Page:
Hailing from Morton in Lewis County, the country singer-songwriter says she’s “on cloud nine” after being nominated for Grammy Awards in the best country album and best new artist categories.

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Brandy Clark was getting off an airplane last December when she found out she had snagged not only a best country album Grammy nomination but was nominated for best new artist as well. The nomination catapulted the relatively unknown Clark into the spotlight in a way she never expected, and even a month later she was still trying to process what it all meant.

“All Grammy voters are musicians and singers and writers, so to be nominated for a Grammy is huge for that reason,” said Clark, who grew up in Morton, in Lewis County. “I wish I could be more articulate. I’m still a little bit blown away by it.”

Being a songwriter on Music Row is as close to working a normal, anonymous office job as most professional musicians will get, and Clark said that by her early 30s she had largely given up on trying to make it as a solo artist.

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Though Clark co-wrote hits like the No. 1 single “Better Dig Two” by The Band Perry and “Mama’s Broken Heart” by Miranda Lambert, it’s understandable why many saw her name next to Haim, Bastille, Iggy Azalea and Sam Smith — all fellow best new artist nominees — and asked “Brandy who?”

It was Smith who took the Grammy, but Clark certainly isn’t a stranger to accolades. She was nominated for a Grammy last year for her songwriting credit on “Mama’s Broken Heart,” and picked up a 2014 CMA song of the year award for “Follow Your Arrow,” a song she wrote with Kacey Musgraves and Shane McAnally.

She was also a CMA new artist of the year nominee in 2014 and was Music Row Magazine’s breakthrough artist of the year. After a year of heavy touring in 2014, Clark is back on the road, this time with Alan Jackson as part of his 25th anniversary tour.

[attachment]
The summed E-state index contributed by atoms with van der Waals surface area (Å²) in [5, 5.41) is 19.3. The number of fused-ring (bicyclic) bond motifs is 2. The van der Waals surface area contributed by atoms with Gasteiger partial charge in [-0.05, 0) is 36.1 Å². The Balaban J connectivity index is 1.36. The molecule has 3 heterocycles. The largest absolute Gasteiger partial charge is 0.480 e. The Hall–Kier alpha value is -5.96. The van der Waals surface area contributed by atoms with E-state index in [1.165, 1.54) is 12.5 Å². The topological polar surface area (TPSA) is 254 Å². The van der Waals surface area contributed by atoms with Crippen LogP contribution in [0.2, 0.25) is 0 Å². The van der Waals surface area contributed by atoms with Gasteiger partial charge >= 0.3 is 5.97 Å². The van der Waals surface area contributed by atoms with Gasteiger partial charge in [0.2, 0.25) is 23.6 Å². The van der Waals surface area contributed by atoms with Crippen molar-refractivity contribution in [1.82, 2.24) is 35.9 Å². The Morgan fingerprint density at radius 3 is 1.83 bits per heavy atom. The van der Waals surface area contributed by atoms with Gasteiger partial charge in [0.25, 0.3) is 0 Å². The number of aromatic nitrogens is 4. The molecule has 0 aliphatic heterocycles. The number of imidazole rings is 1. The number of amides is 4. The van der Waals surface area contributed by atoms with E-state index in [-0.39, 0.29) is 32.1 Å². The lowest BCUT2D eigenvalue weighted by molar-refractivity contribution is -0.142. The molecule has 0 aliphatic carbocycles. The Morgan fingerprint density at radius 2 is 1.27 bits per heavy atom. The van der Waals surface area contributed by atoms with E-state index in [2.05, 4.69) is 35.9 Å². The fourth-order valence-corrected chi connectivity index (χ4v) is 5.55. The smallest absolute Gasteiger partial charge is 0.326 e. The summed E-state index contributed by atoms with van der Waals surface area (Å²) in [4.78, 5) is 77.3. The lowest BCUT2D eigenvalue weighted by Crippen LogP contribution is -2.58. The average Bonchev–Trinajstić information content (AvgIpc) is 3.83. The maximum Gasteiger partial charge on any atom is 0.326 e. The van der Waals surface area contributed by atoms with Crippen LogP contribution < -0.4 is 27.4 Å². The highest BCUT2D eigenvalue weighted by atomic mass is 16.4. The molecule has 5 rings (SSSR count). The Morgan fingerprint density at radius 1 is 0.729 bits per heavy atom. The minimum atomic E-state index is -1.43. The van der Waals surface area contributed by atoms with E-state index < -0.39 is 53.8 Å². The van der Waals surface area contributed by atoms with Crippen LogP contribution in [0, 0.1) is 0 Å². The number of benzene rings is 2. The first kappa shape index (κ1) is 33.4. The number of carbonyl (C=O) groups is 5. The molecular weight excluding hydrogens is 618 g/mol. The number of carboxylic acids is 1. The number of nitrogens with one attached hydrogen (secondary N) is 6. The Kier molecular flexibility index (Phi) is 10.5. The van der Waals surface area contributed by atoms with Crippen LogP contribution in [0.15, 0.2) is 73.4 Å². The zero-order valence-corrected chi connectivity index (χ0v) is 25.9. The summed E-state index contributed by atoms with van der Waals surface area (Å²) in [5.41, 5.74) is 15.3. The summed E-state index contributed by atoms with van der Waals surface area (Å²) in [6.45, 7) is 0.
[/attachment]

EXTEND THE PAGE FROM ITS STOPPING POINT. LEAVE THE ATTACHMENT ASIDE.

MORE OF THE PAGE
Her album “12 Stories” earned her the Grammy nomination for best country album — also up for the honor are albums by Lambert, Dierks Bentley, Eric Church and Lee Ann Womack.

“Those are records I really love,” Clark said of her fellow nominees. “To be in the same breath as all of them is pretty surreal.”

Clark, 37, has deep roots in tiny Morton, where her father, Woody, was a logger until his death in an accident in 2001. Her mother, Sally, still lives there.

Clark cut her teeth on country music by heading over to her grandparents’ house to lose herself in Merle Haggard and Patsy Cline records. Even though it was the early ’80s and pop country had already become the predominant sound, it was those older artists who drew Clark in.

“I fell in love specifically with Patsy Cline’s music,” Clark said. “That real classic country sound is what I fell in love with, what I’m still in love with and want to keep alive in country music.”

Clark split her passion for music with basketball, and she rode an athletic scholarship to Central Washington University. However, the pull of music soon became stronger and Clark took the plunge and moved to Nashville in 1998, where she enrolled at Belmont University and started carving out a place in Music City.

During that time, Clark also honed her skills as a talented storyteller with a keen eye for observation, and she credits the small logging town she grew up in with helping her find her voice.

“I think I grew up in the perfect environment to be a country songwriter,” she said. “I was in that small town with a lot of big characters and I think the right values placed on everything, on work and family, on supporting your community. I think it primed me to be in industry I’m in.”

Those characters come to life in “12 Stories,” and whether it’s a mother who just wants to relax with a little marijuana or a woman who keeps herself from going to jail because she doesn’t “look good in stripes,” Clark nails it with gritty, world-weary humor.

“ABC can tell one story and HBO can tell a story that’s a little more graphic, and in a lot of ways a little more real,” Clark said. “I joked and said (‘12 Stories’) is what the soccer moms listen to when they drop their kids off, but they might not listen to it with their kids in the car, whether it’s ‘Get High’ or ‘Take a Little Pill,’ but those things are going on and they’re part of life.”

Grammy nominations are also part of Clark’s life, even if she never would have predicted that for herself.

“I couldn’t be more excited,” Clark said. “I’m on cloud nine and I hope I stay there a while. I’ve been at this a long time and had some big successes, but I never felt more validated than when those Grammy nominations came down.”